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Eric Wynalda is finally getting his shot at club management. It's just not happening where he thought it would.
Mexican third tier side Murcielagos F.C. announced on its web site Monday that Wynalda has been named the club's President of International Development. According to Wynalda, a former U.S. international player, the gig will require him to serve as the team's de facto general manager, overseeing a playing staff of roughly 50 players, many of them teenagers.
|The mouth that roared: Eric Wynalda celebrated his goal against Mexico in 1996.|
"It's an arrangement that will be similar to [the U.S. U-17 national team setup in] Bradenton," said Wynalda over the phone. "It will just be south of the border, and we're going to pay them [the players] to be there.
"It's a great option for some of the talent in America to expedite their career. There's also a lot of talent in the region and we're constantly being scouted by the bigger clubs like Club American and Chivas de Guadalajara."
If it seems like Sinaloa is an odd place for a former U.S. international to end up, well, it is. Wynalda has been itching to break into the coaching ranks for some time, but hasn't found any takers. A stint on the staff of U.S. U-20 head coach Thomas Rongen didn't lead to a full time position. His attempt to join the full U.S. national team as an assistant ended with the same result. And with no offers forthcoming from MLS, Wynalda thought he had no choice but to cut his teeth south of the border, even if it meant taking on an upper management role.
"My decision is to either continue to scream at the rain, or go to work," he said. "I've decided to go to work."
Wynalda met the club's owners Miguel and Elias Favela in January during his stint with the U-20s. They soon discovered that they shared a common view for how the game should be played and run. The Favela brothers are ambitious as well, with their stated goal being to ultimately reach the Mexico Primera Division.
"The owners have taken a huge step, and they have the resources in place to make this happen," said Wynalda. "It's exciting to be a part of a group with big plans."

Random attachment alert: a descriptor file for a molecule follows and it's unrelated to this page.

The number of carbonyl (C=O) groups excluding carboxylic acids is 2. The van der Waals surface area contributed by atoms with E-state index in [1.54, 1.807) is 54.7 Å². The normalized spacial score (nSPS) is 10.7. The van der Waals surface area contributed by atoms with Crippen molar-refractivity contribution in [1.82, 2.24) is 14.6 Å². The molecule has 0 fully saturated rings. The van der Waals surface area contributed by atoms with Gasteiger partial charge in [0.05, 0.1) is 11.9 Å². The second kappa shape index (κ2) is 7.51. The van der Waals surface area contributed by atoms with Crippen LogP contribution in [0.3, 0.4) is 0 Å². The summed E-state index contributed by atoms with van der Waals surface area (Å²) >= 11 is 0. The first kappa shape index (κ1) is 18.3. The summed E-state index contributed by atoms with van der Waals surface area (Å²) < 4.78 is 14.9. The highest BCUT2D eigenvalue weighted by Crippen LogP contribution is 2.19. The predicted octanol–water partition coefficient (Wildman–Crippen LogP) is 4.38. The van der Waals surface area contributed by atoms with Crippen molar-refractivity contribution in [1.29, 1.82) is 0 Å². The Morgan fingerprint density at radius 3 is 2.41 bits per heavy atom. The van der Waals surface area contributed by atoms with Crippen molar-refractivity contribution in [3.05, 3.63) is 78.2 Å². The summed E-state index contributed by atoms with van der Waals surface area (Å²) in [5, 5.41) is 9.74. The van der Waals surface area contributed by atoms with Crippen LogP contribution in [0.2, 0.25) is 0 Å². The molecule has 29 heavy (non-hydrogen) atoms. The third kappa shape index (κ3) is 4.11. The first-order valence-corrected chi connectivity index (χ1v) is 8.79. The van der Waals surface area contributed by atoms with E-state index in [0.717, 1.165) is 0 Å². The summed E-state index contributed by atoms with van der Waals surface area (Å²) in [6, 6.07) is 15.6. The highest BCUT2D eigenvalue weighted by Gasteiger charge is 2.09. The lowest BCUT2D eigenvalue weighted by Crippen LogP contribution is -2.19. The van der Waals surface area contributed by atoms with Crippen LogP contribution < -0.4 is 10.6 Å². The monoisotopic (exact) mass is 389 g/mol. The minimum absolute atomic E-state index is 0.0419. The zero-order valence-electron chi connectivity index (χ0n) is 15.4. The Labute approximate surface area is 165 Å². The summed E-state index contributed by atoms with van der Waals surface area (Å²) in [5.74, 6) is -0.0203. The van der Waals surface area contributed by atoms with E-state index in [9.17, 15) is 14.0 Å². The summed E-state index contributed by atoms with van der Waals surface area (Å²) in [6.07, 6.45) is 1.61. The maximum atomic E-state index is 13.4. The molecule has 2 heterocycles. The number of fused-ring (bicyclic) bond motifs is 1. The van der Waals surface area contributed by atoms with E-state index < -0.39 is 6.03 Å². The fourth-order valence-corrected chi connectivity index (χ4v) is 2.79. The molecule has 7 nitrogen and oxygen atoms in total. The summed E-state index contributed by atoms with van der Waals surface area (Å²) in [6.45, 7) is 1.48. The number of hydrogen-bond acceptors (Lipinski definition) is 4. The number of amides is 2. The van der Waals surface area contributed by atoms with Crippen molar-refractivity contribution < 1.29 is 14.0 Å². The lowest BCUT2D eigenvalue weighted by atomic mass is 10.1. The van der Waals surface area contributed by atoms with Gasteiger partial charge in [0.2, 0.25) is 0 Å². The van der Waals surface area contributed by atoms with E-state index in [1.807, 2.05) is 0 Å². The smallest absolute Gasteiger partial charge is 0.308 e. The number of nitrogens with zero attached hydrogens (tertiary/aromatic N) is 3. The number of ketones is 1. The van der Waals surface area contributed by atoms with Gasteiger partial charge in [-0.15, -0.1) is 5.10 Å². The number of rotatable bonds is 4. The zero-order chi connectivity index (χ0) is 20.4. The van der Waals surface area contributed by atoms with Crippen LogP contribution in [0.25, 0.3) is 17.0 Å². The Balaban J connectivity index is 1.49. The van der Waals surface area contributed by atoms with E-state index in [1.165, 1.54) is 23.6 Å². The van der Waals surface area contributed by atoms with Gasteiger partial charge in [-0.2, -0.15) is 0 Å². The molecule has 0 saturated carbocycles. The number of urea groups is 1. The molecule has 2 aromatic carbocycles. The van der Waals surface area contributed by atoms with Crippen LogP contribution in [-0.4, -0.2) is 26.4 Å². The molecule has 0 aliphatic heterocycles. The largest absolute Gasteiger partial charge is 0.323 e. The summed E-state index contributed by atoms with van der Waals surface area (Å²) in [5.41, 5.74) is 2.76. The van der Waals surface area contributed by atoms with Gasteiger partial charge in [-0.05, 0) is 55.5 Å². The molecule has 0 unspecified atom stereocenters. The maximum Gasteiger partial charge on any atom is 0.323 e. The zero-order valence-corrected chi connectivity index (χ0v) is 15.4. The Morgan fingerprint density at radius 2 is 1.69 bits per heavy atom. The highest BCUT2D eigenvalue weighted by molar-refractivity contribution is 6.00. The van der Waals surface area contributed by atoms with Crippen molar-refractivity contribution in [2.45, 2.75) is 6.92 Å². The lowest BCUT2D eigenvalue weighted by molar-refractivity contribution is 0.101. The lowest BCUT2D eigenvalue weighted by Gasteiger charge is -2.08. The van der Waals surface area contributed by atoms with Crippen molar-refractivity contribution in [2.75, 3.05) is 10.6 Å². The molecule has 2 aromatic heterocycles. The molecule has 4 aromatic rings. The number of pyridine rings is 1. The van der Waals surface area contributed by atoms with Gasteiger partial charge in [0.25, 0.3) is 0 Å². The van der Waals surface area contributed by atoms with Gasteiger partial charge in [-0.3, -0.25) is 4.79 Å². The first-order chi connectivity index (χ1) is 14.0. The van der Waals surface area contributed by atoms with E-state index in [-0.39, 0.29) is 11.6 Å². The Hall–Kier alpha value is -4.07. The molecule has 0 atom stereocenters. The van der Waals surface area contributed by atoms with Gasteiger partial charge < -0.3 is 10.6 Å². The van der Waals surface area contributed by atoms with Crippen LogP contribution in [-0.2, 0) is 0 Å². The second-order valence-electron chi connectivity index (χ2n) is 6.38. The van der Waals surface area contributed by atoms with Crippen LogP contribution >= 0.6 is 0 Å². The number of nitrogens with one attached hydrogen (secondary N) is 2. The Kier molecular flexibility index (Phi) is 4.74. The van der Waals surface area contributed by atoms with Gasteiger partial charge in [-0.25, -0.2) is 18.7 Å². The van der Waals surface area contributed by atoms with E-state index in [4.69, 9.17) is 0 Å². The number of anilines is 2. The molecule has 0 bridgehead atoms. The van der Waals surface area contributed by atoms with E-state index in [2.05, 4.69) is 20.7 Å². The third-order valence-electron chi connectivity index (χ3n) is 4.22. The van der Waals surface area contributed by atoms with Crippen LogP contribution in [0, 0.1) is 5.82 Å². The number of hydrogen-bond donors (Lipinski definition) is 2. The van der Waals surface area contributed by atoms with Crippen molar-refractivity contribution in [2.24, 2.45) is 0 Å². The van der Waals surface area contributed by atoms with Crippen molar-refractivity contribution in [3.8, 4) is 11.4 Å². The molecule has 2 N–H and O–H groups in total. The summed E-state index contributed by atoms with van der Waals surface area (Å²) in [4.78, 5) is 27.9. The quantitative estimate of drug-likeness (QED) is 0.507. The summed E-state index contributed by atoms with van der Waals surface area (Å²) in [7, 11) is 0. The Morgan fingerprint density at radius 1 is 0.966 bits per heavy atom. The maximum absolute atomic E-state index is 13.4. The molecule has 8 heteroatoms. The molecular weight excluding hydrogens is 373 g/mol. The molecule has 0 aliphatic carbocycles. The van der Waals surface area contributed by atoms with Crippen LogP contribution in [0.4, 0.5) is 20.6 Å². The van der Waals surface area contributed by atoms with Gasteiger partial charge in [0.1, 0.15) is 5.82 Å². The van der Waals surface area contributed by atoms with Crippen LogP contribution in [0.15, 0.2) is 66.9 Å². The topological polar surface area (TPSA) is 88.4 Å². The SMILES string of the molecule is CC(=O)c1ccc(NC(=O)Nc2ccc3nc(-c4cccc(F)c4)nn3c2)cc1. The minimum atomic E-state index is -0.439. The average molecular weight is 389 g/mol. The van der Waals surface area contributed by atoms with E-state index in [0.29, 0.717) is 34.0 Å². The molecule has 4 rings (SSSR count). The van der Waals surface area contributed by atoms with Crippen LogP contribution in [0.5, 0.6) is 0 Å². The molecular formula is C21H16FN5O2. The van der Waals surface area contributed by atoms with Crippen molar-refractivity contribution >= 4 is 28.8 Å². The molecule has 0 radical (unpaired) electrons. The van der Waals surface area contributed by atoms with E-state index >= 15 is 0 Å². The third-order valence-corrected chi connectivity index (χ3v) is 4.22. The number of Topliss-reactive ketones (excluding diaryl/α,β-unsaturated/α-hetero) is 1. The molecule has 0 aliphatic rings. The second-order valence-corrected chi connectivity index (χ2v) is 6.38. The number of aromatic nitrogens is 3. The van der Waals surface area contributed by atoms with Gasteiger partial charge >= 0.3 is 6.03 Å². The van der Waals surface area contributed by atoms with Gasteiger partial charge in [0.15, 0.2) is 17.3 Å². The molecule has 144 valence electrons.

The Favela brothers initially hired Wynalda as a consultant, and after acting on some of his personnel suggestions, "The Bats" won their first three games of the current season. That left the club convinced that the chance to take advantage of Wynalda's expertise was too good to pass up.
And Wynalda definitely has something to offer. His experience as a player in Germany, Mexico, and the U.S. gives him a breadth of knowledge needed to succeed either as a coach or general manager. He's also one of the U.S. game's more insightful commentators.
But there's the rub: While Wynalda has opinions to spare, he has run into trouble for his bluntness and ruffled the feathers of the soccer establishment he was trying to win over. His hope is that success with Murcielagos will ultimately allow people to see something beyond the messenger. He's not holding his breath however.
"I think the one thing I learned in Europe is that there is a right way and a wrong way to do things," Wynalda said. "I always felt that experience should be shared and would help this country get to better heights. It behooves us to learn from their mistakes made overseas, and not make the same mistakes. I've never understood why that is viewed as a bad idea."
At least now Wynalda will get the chance to prove that he is right.
Jeff Carlisle covers MLS and the U.S. national team for ESPNsoccernet. He is also the author of "Soccer's Most Wanted II: The Top 10 Book of More Glorious Goals, Superb Saves and Fantastic Free-Kicks." He can be reached at email@example.com.